Just F!ck.

First, I’d like to issue a warning about this blog. I’m irritated and my words may include some strong language. This happens now and then. It’s happening now.

I follow quite a few “pages” on Facebook. Often there are shared posts which are meant to be inspirational. The “me” I was before my daughter’s death would have, undoubtedly, found motivation in their musings about love, life, and the world. The “me” created by her passing isn’t so positive they are completely true. Furthermore, I believe they can only be true for those who have not lost a child.

A few days ago, I ran across just such a post. I won’t share it in its entirety here . . . but I’ll share the lines that gave me pause:

“And then it happens. One day you wake up and you’re in this place. You’re in this place where everything feels right.”

It goes on to explain how you will be at peace with all you’ve been through . . . everything you’ve experienced.

It’s not as often as you think that I comment being that I am a writer. My replies are not as snarky as they were when I was newly bereaved. I was deeply hurting and could not see anything positive, anywhere. I’m willing to concede this might be the case, today, as well.

After reading the meant-to-be uplifting words pertaining to life’s journey that brings you through hard times . . . I had a genuine question. Can we all reach this place? This place I envision as balancing atop the crest of mountain, seeing all that was and all that will be, down below? Where the air is pure and the sun warm and everything in its appropriate place? So, I added a comment.

“I wonder if someone who’s lost a child can reach this. It’s a great concept but sadly I don’t think everyone can reach this place.”

As you can imagine, there were many who replied, and too many who didn’t quite understand. Two replies irritated me much more than they maybe should have. One of them is on my list as to what to never say to a grieving mother: Time heals all wounds. No it doesn’t. Some wounds never heal no matter how much time passes. I know the person saying this is trying to help us but they aren’t.

The second comment that pissed me off is one I’ve not heard in the eleven years I have spent as a grieving mother. I believe my exact response upon reading it was: you’ve got to be fucking kidding me. Believe me, it was not because I was elated someone had finally given me the secret to healing from the pain of child loss (if only).

More so because the one word thrown at my question was “willpower”. Willpower! Is that the answer, Christine L. from Doesn’t Matter, USA? All I need is willpower?? Why didn’t someone tell me this sooner!! Holy shit!!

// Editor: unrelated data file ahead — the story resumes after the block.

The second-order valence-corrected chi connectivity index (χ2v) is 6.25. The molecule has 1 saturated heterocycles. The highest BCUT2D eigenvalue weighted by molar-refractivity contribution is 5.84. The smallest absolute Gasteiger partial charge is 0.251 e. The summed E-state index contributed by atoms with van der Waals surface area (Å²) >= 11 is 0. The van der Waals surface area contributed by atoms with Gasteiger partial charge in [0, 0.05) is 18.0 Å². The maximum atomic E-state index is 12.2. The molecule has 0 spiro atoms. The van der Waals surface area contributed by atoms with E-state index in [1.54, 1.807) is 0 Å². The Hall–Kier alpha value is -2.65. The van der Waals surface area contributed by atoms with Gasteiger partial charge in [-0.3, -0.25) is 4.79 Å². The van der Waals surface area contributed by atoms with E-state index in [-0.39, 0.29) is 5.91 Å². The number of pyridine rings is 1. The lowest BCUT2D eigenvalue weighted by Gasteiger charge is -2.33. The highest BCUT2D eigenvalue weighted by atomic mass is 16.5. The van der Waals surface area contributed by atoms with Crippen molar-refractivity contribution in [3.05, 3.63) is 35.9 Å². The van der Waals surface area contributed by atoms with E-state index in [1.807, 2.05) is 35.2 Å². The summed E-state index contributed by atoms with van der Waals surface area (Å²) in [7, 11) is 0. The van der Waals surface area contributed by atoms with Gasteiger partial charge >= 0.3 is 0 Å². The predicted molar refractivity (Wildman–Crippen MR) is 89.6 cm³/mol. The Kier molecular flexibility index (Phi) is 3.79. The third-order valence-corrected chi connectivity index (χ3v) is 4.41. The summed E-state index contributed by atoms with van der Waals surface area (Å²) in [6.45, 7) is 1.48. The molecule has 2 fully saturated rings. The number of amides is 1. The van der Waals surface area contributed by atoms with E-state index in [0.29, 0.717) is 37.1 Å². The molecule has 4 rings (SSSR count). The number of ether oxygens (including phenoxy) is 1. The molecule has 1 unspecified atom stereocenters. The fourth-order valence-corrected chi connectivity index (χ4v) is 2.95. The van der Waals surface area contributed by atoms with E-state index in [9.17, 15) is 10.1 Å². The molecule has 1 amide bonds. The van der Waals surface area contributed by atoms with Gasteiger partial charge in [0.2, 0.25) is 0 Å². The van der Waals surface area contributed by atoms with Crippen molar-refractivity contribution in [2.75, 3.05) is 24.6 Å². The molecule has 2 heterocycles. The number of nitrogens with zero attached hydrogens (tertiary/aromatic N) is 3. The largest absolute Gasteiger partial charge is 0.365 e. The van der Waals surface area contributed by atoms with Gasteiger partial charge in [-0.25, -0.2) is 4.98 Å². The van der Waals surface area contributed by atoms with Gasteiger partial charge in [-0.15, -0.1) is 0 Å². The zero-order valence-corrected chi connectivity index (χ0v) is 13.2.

When I’m cradling the marble urn holding my daughter’s ashes I’ll just put it down and sternly tell myself to have more willpower in letting her go!! Each night, as the tears fall onto my pillow I’ll remind myself that all I need is a little more willpower to stop my crying!! As dawn breaks, and I am having difficulty forcing myself out of bed to face another day in a world that doesn’t hold my daughter anymore, I’ll chastise myself with the reminder: All you need, Diane, is more fucking willpower!! Stop being a little bitch!!! Pull yourself together . . . you can will all of this pain away!! Next time I reach for Becca’s baby doll to hold, because I can not hold her anymore, I’ll be strong and turn the fuck away. And in following your answer I will be turning toward happiness, no?

You know what Christine L. from Doesn’t Matter, USA. fuck your comment. Do you want to know why I say fuck your comment? Please, allow me to tell you.

The definition of willpower is: control exerted to do something or restrain impulses. Which part of this definition, Christine, should a bereaved mother use? Hmmm, let’s see . . . should I control my mind in a way that continually turns my thoughts toward happy things? Yes? Alright, I’ll choose a happy memory from my child’s life (ended too early) and concentrate on that!! When the sadness starts to seep into the image I’ll just tell it to go away. How’s that? Fucking brilliant, Christine!! Or maybe, I’ll use the latter part of the definition and restrain myself from from running my hand across the plaster mold of her’s. Just will myself to turn away from that which both give me comfort and causes me pain. Yes?

Let me tell you this, Christine, being alive fucking causes me pain. Her existence came through me and is in me. Attached to every happy memory there is now a sadness that accompanies it. Therein lies the reason I made my comment in the first place. Can we find a place where everything is ok. I doubt it.

We are alive . . . but we are dead.
We are here . . . yet absent.
When we laugh . . . we cry.
Grieving mothers walk in two worlds.
We are the ghost of our former self.
We are the keepers of our deceased children.
We exist. We fucking continue to exist.

So, Christine L. from Facebook, you are fucking wrong. Willpower is for putting down a donut, not healing from our pain. (Thanks for that line, Stacey) Willpower is used to exercise more . . . not for finding happiness after losing a child. Don’t add more guilt to an already monumentally difficult journey by cheapening our experience with a your fucking ridiculous single word answer. If healing were that fucking easy . . . I’d be in the place the initial post spoke of.

I will say this: I used willpower today in not telling Christine to go fornicate with herself. And, it wasn’t easy.

But, I did it.

Author: Diane Neas

I'm a mother, artist, and writer. A decade ago I lost my daughter. I find writing, and painting, heal me. Sharing my story of loss and healing lightens what I carry. And, hopefully, my words help another along the way.

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